Angela Lansbury: Finally an Emmy winner for ‘Little Women’ after 18 career losses?

Angela Lansbury, 2018 Emmy contender for Masterpiece Theater’s adaptation of “Little Women,” has one of the most unique awards histories of any performer. In her over 75-year career she has managed to amass a significant number of nominations for all three of the major acting awards: three Oscar noms, 18 Emmy bids and seven Tony citations. While she has sailed through the Tony Awards winning five times (“Mame,” “Dear World,” “Gypsy,” “Sweeney Todd,” “Blithe Spirit”), the other awards have been more elusive.

Her Oscar nominations all came early in her career and she came up empty handed all three times (the Academy did remedy that with an honorary Oscar in 2013). Lansbury’s Emmy history has been downright infuriating for her fans since she has lost a staggering 18 times. That streak may come to an end this year if Lansbury is able to achieve the award for her work in PBS’s “Little Women.”

Lansbury received her first two Oscar nominations for the first two years of her film career, all in the Best Supporting Actress category. In 1944 she was nominated for “Gaslight” but lost to Ethel Barrymore for “None But the Lonely Heart” and then in 1945 she was nominated for “The Picture of Dorian Gray” but lost to Anne Revere for “National Velvet” (a picture Lansbury was also in). In 1962 Lansbury was predicted to win by some for her venomous role in “The Manchurian Candidate” but she lost to young Patty Duke for “The Miracle Worker.”

At the Emmys Lansbury lost to a virtual who’s who of television’s best actresses (and in one case an actor who was her own co-star). After years away from television Lansbury returned to the medium and in 1983 she was nominated as Best Movie/Mini Supporting Actress for “Little Gloria Happy at Last” about the custody battle waged over Gloria Vanderbilt, mother of CNN’s Anderson Cooper. She lost that Emmy to another movie star who had turned to television, Barbara Stanwyck for “The Thorn Birds.”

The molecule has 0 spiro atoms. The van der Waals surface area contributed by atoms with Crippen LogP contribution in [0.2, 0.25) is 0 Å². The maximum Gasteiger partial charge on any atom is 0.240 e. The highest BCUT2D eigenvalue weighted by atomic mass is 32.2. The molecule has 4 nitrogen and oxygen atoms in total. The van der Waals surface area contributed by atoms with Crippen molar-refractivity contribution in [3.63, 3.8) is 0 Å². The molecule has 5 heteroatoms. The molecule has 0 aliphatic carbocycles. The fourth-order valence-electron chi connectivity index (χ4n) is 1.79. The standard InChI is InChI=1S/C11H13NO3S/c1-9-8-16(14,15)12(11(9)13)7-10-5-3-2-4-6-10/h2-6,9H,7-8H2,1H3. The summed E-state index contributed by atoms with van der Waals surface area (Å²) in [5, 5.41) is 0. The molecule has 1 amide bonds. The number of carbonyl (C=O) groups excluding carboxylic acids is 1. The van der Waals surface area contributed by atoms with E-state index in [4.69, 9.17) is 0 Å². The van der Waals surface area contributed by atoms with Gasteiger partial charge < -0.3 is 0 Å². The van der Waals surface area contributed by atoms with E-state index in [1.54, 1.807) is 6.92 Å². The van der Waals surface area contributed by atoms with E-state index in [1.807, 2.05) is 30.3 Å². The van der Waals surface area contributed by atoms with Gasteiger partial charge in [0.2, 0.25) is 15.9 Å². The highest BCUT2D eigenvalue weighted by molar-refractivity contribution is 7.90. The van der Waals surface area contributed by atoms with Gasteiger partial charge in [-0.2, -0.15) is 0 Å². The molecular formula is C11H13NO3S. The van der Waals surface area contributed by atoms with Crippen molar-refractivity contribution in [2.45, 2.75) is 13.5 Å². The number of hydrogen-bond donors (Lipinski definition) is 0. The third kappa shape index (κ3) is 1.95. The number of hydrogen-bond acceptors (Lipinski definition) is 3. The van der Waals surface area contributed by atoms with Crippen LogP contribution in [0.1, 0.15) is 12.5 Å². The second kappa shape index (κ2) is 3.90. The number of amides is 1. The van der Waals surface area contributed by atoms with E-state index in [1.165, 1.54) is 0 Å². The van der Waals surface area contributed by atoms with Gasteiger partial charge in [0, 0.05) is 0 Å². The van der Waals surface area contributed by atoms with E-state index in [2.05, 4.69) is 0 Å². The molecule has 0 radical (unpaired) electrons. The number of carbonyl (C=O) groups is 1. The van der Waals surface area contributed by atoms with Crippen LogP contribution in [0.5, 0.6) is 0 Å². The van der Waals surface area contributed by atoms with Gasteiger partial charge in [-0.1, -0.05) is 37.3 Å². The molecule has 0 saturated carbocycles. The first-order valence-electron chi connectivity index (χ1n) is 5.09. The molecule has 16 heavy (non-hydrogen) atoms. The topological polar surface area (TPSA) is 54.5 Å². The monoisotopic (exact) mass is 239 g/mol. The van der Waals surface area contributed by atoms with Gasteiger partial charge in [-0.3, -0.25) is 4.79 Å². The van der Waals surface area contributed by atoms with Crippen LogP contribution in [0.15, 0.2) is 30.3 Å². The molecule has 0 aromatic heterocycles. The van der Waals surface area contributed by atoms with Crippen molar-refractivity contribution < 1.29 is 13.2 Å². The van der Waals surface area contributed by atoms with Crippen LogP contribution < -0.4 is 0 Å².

In 1984 “Murder She Wrote” began and Lansbury wound up being nominated as Best Drama Actress for each of its 12 seasons. “Cagney and Lacey” had a firm grip on this category for six years in the 1980s with stars Tyne Daly and Sharon Gless winning four and two times, respectively. Lansbury lost twice to each of them on her first four Emmy tries. She then lost twice each to Dana Delaney for “China Beach” and Patricia Wettig for “thirtysomething.” In the final years of “Murder She Wrote” she lost once to Sela Ward for “Sisters” and then three times to Kathy Baker for “Picket Fences.”

During her “Murder She Wrote” days there were three years where Lansbury was a double nominee. She was twice nominated for Best Individual Performance Variety or Music for hosting the Tony Awards. She lost those bids to comedy icons Robin Williams for “Carol, Carl, Whoopi, and Robin” and Tracey Ullman for “The Best of The Tracey Ullman Show.” In her strangest Emmy loss Lansbury was again nominated in the Individual Performance category for recreating her Tony winning role in “Sweeney Todd,” which was taped live for cable TV. Lansbury lost to her co-star George Hearn who played the title role. Hearn was a replacement in the Broadway cast taking over the role from Len Cariou who also had won a Tony as Best Actor. It was quite a surprise that year that Lansbury lost to Hearn who was never considered to be at the same level as the legendary performances of Lansbury and Cariou.

In recent years Lansbury was nominated for a guest actress role on two “Law and Order” series but lost to Amanda Plummer, also for “Law and Order.” She also contended for the TV movie “The Blackwater Lightship,” losing to Mary-Louise Parker for “Angels in America.”

Follow Gold Derby’s ongoing Emmy coverage to see if this stage, television and screen legend can finally take home television’s highest honor. Also check out our photo gallery down below ranking Lansbury’s 12 best movies of all time.

Be sure to make your Emmy predictions today so that Hollywood insiders can see how their TV shows and performers are faring in our odds. You can keep changing your predictions as often as you like until just before nominees are announced on July 12. And join in the fun debate over the 2018 Emmys taking place right now with Hollywood insiders in our television forums. Read more Gold Derby entertainment news.

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